Simply put, a solenoid is an electrically activated on/off valve that controls fuel flow (which could be either gasoline or alcohol) and nitrous oxide flow at the flick of a switch. When it comes to actual construction, some solenoids are manufactured out of stainless steel or aluminum. The higher quality the materials, the less trouble you’re going to have in the long run, so it is always wise to check with the manufacturer first when buying a single-stage N2O kit.

If there is such a thing as a heart and soul of a solenoid, it is the electric coil used to open and close the fuel orifice (see the illustration on page 14). Generally speaking, the coil is designed to operate at 20 percent of the maximum fuel operating pressure at WOT. The duty cycle of a high-pressure solenoid (which would always be the nitrous side) is generally no more than 30 seconds at 33 percent. Low-pressure solenoids (typically used on the fuel side) have a duty cycle duration of 5 seconds at 50-percent duty cycle.

Amperage draw varies. Most single-stage kits feature 8.5- to 10-amp nitrous and 4-amp fuel solenoids, which combine for a system draw of 12 amps. But a higher amperage draw is going to allow the coil to open at a higher pressure. However, the longer a coil is open, the more amperage it draws, and the hotter it gets.

Orifice size is also very important because it dictates flow capacity. Think of a solenoid as a huge jet. You want the solenoid to flow at maximum PSI. In fact, its flow rating should always be larger than the combined metering jets throughout the rest of the fuel system.

Plunger quality and seal quality, which control the hit (or intensity) is also very important and has a lot to do with the longevity of the solenoid(s). Again, be sure to consult with your manufacturer of choice before selecting a kit. Remember, a bargain kit may not be such a bargain when you balance it against long-term component reliability.

Never use the wrong solenoid for an application. That is the quickest way to cause serious damage to an engine. Generally speaking, fuel and nitrous solenoid mounting brackets on a single-stage-plate N2O kit typically have the fuel solenoid located at the left rear carburetor stud, in the general vicinity of the fuel supply line and the N2O solenoid being located at the left front carburetor stud. Mounting brackets vary depending on the level of sophistication and cost of the kit in question. Of course, you can always upgrade. Just to cite one example, Edelbrock Nitrous’ optional CNC-machined Two-Solenoid Bracket(s) for square-flange Edelbrock Performer, Holley 4500, and Dominator carburetors are some of the nicest solenoid brackets I’ve seen.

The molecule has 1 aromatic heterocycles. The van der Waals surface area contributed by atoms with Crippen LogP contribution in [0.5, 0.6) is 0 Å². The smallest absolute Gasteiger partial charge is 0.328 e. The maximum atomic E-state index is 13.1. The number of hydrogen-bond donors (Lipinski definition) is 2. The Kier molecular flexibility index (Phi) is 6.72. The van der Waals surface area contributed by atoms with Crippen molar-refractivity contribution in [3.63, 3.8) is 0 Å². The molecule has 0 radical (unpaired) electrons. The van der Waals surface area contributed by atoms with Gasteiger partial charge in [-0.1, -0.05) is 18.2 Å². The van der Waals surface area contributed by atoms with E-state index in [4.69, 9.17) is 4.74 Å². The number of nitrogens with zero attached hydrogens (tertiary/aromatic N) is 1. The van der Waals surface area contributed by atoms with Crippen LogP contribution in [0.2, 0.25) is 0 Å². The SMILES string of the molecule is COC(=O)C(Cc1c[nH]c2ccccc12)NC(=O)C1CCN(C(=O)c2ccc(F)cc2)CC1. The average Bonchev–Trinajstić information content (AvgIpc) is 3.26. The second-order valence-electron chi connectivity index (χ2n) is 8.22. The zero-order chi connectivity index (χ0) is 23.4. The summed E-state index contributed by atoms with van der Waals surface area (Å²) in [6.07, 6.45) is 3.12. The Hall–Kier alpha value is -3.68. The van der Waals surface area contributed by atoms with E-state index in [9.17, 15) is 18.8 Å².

When installed and tuned correctly, a basic nitrous oxide plate system can provide a reliable and safe performance boost. The nitrous system is driver-activated and, when wired according to the manufacturer’s instructions, is only functional when the engine is operating at wide-open throttle. A properly jetted system does not push the engine beyond its capabilities, and should provide an entertaining and satisfying performance boost.

When installed and tuned correctly, a basic nitrous oxide plate system can provide a reliable and safe performance boost. The nitrous system is driver-activated and, when wired according to the manufacturer’s instructions, is only functional when the engine is operating at wide-open throttle. A properly jetted system does not push the engine beyond its capabilities, and should provide an entertaining and satisfying performance boost.nos system2

Nitrous Oxide Systems’ non-adjustable Powershot N20 kit (PN 05001NOS) for the Holley flange, and Q-Jet–type spread-bore flange (PN 05004NOS) offer up to 125 hp at the touch of a button. Note that there is also a Powershot Universal kit application (PN 05000NOS). For those who want more power and controllability, there’s the 100-125-150-hp Super Powershot nitrous kits available in standard Holley 4V flange (PN 05101NOS), Q-Jet-type spread-bore flange (PN 05104NOS), and even a Holley 2300 2-barrel-flange application (PN 051056NOS).